Nintendo has really screwed up its 3DS hardware strategy this time
Written By Matt Sainsbury on Friday, June 22, 2012 | 14:12
Except the company has completely screwed up this time.
Barely a year after launching the 3DS, it has launched a “XL” version – bigger screens, slicker presentation, the lot. In every other way the console seems to be the same, it just looks like Nintendo’s going after the small crowd that’s been getting into the Vita on the basis of its gorgeous screen.
I think Nintendo is shooting itself in the foot this time, though, by confusing the hardware story that it’s trying to tell the market. A couple of months after releasing the 3DS, Nintendo was forced to produce a hardware add-on, the Circle Pad Pro, which adds a second control stick and additional shoulder buttons to bring the console up to a modern control layout.
The new beast console doesn’t have that hardware “patch” built into it, so of course we’re assuming that there will be a Circle Pad Pro XL released as well.
That makes for four bits of hardware that are more-or-less essential for the full 3DS gaming experience available on the market simultaneously. On the shelf, that’s going to confuse a casual shopper.
The peripheral and hardware refresh strategy works when you’ve got a market-dominant product, as the Wii was. Not everyone had to buy a Balance Board to make the balance board an attractive peripheral to develop for. However, the 3DS is nowhere near that point yet, so why should developers do anything to take advantage of the Circle Pad Pro, let alone the bigger 3DS screens when the audiences are going to be so small and fragmented?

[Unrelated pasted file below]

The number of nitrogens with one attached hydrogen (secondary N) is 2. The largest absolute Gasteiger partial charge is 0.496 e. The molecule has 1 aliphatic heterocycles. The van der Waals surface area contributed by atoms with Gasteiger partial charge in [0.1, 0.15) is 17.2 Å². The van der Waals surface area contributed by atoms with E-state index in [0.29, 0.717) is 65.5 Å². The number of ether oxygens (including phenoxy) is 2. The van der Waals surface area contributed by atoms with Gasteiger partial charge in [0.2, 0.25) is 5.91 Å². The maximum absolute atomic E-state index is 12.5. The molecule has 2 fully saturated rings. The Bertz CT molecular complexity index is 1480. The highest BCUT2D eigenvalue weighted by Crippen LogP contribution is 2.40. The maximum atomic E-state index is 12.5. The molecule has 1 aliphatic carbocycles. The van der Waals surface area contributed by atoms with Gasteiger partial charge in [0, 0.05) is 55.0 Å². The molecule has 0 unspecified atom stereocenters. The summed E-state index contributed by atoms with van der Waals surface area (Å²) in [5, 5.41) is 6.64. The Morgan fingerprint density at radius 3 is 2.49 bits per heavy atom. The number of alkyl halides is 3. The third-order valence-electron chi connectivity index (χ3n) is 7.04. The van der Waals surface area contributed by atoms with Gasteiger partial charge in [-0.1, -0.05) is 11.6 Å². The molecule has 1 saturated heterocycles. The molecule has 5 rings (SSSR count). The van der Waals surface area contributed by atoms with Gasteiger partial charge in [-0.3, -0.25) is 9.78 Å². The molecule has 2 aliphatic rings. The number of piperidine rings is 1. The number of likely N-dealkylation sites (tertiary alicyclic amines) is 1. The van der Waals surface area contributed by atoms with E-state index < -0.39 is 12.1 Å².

I’m also concerned about the visual fidelity of existing 3DS, DS, DSiWare and eShop games. Blowing games up for bigger screens rarely makes them look good – already the DS, DSiWare and Virtual Console games are visually a bit of a challenge on the 3DS (and for ambassadors, the GBA games are just terrible). Blow them up even further for the XL and things are going to start looking really ugly.
I believe this move by Nintendo is reactionary rather than strategic, and I worry that Nintendo has spread itself far too thin so early in the game. The core 3DS hardware was already more than adequate, and Nintendo should have focused on pushing that out to a wider audience, rather than adopt a dual-hardware strategy.